Most fishermen try fishing with a rod or nets; however, some Japanese fishermen employ a more aggressive method of fishing and send cormorants to chase the fish. For almost 1500 years, inhabitants along the Nagara River in Gifu Prefecture have used these swift and agile creatures for fishing, drawing visitors from around the globe to witness one of Japan’s oldest traditions.
Cormorant fishing is significant enough that the Emperor has been sponsoring Nagara’s captains since 1890 to maintain this practice. The cormorants are also recognized by the royal family and have the title ‘Imperial Fishermen from the Royal Household’. This title is passed down among generations in a specific family.
Cormorant fishing is conducted in 13 locations across Japan, spanning from the islands of Kyushu and Shikoku to the Fuefuki River in Yamanashi Prefecture, situated 100 kilometers from Tokyo. However, it’s only fishermen from the Nagara River with royal patronage. The river is also protected to ensure it is clean and well-maintained.
Three of Nagara River’s fish masters are located in Seki City; however, the other six reside 20km downstream of Gifu City, the prefectural capital city, where most people visit to observe the tradition.
Fishing in Gifu City
The fishing starts late evening when it gets dark; consequently, each boat is equipped with a small fire of pinewood contained by a basket and suspended from a pole positioned over the vessel’s side. They not only illuminate in the manner but can also draw the fish. The first thing people can see is a flame slowly rising from darkness, followed by a blurry image of the leading boat, with its orange reflections reflected in flickering flashes. As ships move closer, eventually, the fisherman and his assistant (typically his son) and the captain who controls the boat from behind the vessel come into sight.
The fishing master leans across the river, holding the ropes for ten to twelve cormorants in one hand. He uses his second hand to keep his tethers from becoming entangled. The cormorants follow the boat and plunge to search for fish. At times, they emerge with a bulge on their throats, indicating that they’ve succeeded, but sometimes they’re left without a single fish. If they’ve caught fish, they’re returned to the boat, where the captain gets the bird to spit out the fish, and then they get released back to the sea and into the water.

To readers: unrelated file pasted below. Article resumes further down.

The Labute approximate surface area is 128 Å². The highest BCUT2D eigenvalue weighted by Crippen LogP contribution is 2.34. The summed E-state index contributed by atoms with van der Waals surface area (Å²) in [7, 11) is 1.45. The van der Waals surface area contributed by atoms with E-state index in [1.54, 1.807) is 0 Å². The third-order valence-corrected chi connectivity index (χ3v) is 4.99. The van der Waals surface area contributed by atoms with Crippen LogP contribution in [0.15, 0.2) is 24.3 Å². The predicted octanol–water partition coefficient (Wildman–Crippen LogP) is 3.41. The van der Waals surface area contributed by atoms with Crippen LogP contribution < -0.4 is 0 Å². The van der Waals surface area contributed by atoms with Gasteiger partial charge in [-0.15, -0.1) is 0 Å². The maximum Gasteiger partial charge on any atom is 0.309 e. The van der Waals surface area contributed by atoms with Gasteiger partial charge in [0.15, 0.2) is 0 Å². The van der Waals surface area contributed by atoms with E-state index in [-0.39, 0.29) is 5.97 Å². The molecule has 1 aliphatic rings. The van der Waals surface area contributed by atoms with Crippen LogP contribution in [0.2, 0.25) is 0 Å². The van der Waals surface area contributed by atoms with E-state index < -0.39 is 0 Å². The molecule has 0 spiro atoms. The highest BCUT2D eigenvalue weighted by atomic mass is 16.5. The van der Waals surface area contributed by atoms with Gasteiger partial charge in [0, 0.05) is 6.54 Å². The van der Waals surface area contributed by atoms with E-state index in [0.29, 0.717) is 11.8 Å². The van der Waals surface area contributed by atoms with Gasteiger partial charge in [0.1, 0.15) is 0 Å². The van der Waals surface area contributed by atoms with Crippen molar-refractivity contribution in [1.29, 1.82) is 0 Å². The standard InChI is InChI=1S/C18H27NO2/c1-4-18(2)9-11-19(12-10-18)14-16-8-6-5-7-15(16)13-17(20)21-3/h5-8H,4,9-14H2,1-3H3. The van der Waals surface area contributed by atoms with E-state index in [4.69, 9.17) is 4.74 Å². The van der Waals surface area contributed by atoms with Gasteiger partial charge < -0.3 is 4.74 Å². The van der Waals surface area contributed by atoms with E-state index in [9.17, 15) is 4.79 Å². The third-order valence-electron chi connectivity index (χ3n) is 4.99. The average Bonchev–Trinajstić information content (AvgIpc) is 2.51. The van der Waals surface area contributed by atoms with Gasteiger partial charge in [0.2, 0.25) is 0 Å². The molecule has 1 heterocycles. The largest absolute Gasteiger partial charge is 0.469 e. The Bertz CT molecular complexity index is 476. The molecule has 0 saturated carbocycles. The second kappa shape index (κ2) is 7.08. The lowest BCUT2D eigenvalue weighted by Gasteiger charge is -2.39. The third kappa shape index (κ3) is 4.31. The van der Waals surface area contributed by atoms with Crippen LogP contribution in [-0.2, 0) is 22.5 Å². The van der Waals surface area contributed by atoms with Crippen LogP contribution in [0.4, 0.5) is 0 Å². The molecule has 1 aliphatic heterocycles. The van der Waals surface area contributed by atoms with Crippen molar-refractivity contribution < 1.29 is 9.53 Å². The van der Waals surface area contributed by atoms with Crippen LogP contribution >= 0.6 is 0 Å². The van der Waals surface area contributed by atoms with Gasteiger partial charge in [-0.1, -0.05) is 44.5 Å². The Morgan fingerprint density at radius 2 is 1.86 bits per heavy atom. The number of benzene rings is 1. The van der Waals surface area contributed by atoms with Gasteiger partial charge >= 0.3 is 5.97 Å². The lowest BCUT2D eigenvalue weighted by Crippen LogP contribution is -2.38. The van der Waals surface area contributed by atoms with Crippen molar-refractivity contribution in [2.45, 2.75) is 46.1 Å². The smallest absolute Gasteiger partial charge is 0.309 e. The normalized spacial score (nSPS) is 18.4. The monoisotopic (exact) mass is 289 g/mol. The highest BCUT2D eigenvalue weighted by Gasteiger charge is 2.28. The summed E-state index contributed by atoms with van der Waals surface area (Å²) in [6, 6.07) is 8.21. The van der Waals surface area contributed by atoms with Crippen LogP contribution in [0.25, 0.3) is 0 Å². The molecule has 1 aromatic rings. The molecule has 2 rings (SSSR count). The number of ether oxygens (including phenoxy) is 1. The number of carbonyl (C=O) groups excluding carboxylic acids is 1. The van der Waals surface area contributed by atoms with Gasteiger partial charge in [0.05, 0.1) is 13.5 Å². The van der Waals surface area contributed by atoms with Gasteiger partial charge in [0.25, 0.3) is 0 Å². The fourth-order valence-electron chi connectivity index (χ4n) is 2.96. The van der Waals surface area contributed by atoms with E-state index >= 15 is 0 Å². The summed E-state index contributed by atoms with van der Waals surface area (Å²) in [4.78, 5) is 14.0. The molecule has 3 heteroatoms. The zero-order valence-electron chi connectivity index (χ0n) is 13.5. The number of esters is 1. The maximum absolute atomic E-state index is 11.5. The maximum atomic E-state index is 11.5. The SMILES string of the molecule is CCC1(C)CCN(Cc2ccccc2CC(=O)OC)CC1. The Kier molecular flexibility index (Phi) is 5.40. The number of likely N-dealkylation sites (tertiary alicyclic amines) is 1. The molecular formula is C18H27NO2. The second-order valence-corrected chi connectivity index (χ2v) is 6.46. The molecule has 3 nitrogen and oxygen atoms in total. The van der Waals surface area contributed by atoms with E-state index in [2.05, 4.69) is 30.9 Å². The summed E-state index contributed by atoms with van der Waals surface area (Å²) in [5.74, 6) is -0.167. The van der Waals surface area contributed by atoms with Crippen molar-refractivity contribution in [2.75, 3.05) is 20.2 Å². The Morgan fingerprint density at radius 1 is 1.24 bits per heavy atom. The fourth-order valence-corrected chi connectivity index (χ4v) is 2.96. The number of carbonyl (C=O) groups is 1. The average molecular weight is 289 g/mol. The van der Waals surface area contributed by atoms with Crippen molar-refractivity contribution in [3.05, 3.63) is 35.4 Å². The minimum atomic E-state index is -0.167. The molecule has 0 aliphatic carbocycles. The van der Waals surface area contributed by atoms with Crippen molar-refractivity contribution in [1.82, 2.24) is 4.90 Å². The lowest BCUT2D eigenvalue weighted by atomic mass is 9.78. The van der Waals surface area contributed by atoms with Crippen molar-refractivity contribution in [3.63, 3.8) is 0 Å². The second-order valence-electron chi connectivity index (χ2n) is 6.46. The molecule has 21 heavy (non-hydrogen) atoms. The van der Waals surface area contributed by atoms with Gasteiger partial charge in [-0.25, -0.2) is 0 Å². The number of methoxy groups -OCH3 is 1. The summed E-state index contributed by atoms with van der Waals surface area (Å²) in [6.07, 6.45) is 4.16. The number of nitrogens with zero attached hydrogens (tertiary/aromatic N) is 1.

The boats that Gifu’s fishermen use sail the river in succession, one after the next (the fishermen draw a lot each night to decide who gets the chance to sail first). Then, at the night’s close, they all line up to chase any fish in the water’s shallows. Then, you get to witness the fish being caught as the fishermen return. Famous actor Charlie Chaplin was so impressed with cormorant fishing that he visited this area of the Nagara River twice to see it.
Spectators can choose to take a small cruise boat or watch the spectacle from the promenade that runs along the river. The boats used for spectators take spots along the banks of the river, waiting for fishing boats to sail by. Because the river isn’t too large, and fishing can be done in small stretches, it is possible to have a better view sitting on the banks; however, most prefer to travel on boats.
Fishing is usually conducted at night, about 8:30 pm to 9:30 pm, but the first boats depart around 6:45 pm, so their passengers can take a bite to eat and perhaps take a sip of wine. Several vending boats offer food, drinks, and fireworks that you can start before fishing starts.
When the guests board the boat, an experienced fisherman demonstrates his skill with the cormorant to the audience. They wear a dark tunic, a hat, and straw skirts, precisely as they’ve done since the beginning of the tradition. For the sake of keeping people engaged until fishing commences, an inflatable boat roams through the river. It is filled with ladies in kimono dresses performing traditional dances. As the night approaches and the fishing begins, three fireworks will be set off.
Cormorants are carried in baskets. However, when they are released, fishermen hold the birds by securing a tether to a rope around their necks. The cord’s purpose is not just to secure the birds and prevent them from taking in bigger fish. The cord is just loose enough that they can swallow smaller ones.